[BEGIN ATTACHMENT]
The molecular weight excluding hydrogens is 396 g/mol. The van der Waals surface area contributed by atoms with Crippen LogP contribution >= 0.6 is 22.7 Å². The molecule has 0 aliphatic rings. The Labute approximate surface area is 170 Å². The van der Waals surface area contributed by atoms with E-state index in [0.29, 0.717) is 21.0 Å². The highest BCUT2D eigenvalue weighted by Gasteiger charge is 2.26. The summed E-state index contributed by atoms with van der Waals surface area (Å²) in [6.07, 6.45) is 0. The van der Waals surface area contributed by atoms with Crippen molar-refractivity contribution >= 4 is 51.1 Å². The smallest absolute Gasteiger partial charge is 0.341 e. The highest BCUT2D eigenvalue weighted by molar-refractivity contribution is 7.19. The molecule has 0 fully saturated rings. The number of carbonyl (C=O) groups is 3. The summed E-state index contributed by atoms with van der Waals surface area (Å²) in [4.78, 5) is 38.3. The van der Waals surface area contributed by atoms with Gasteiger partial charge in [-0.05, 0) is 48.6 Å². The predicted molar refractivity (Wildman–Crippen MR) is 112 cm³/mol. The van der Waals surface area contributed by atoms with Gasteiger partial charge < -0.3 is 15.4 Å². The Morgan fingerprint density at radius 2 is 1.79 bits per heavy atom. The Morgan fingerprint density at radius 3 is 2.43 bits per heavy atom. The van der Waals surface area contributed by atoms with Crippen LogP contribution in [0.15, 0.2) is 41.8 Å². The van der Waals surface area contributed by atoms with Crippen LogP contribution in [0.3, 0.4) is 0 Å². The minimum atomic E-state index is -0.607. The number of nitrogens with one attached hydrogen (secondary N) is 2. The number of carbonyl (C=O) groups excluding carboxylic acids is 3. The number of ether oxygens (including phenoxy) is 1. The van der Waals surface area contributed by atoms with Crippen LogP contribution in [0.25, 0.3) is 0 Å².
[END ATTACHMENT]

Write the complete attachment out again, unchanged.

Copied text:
The molecular weight excluding hydrogens is 396 g/mol. The van der Waals surface area contributed by atoms with Crippen LogP contribution >= 0.6 is 22.7 Å². The molecule has 0 aliphatic rings. The Labute approximate surface area is 170 Å². The van der Waals surface area contributed by atoms with E-state index in [0.29, 0.717) is 21.0 Å². The highest BCUT2D eigenvalue weighted by Gasteiger charge is 2.26. The summed E-state index contributed by atoms with van der Waals surface area (Å²) in [6.07, 6.45) is 0. The van der Waals surface area contributed by atoms with Crippen molar-refractivity contribution >= 4 is 51.1 Å². The smallest absolute Gasteiger partial charge is 0.341 e. The highest BCUT2D eigenvalue weighted by molar-refractivity contribution is 7.19. The molecule has 0 fully saturated rings. The number of carbonyl (C=O) groups is 3. The summed E-state index contributed by atoms with van der Waals surface area (Å²) in [4.78, 5) is 38.3. The van der Waals surface area contributed by atoms with Gasteiger partial charge in [-0.05, 0) is 48.6 Å². The predicted molar refractivity (Wildman–Crippen MR) is 112 cm³/mol. The van der Waals surface area contributed by atoms with Gasteiger partial charge < -0.3 is 15.4 Å². The Morgan fingerprint density at radius 2 is 1.79 bits per heavy atom. The Morgan fingerprint density at radius 3 is 2.43 bits per heavy atom. The van der Waals surface area contributed by atoms with Crippen LogP contribution in [0.15, 0.2) is 41.8 Å². The van der Waals surface area contributed by atoms with Crippen LogP contribution in [0.3, 0.4) is 0 Å². The minimum atomic E-state index is -0.607. The number of nitrogens with one attached hydrogen (secondary N) is 2. The number of carbonyl (C=O) groups excluding carboxylic acids is 3. The number of ether oxygens (including phenoxy) is 1. The van der Waals surface area contributed by atoms with Crippen LogP contribution in [0.25, 0.3) is 0 Å².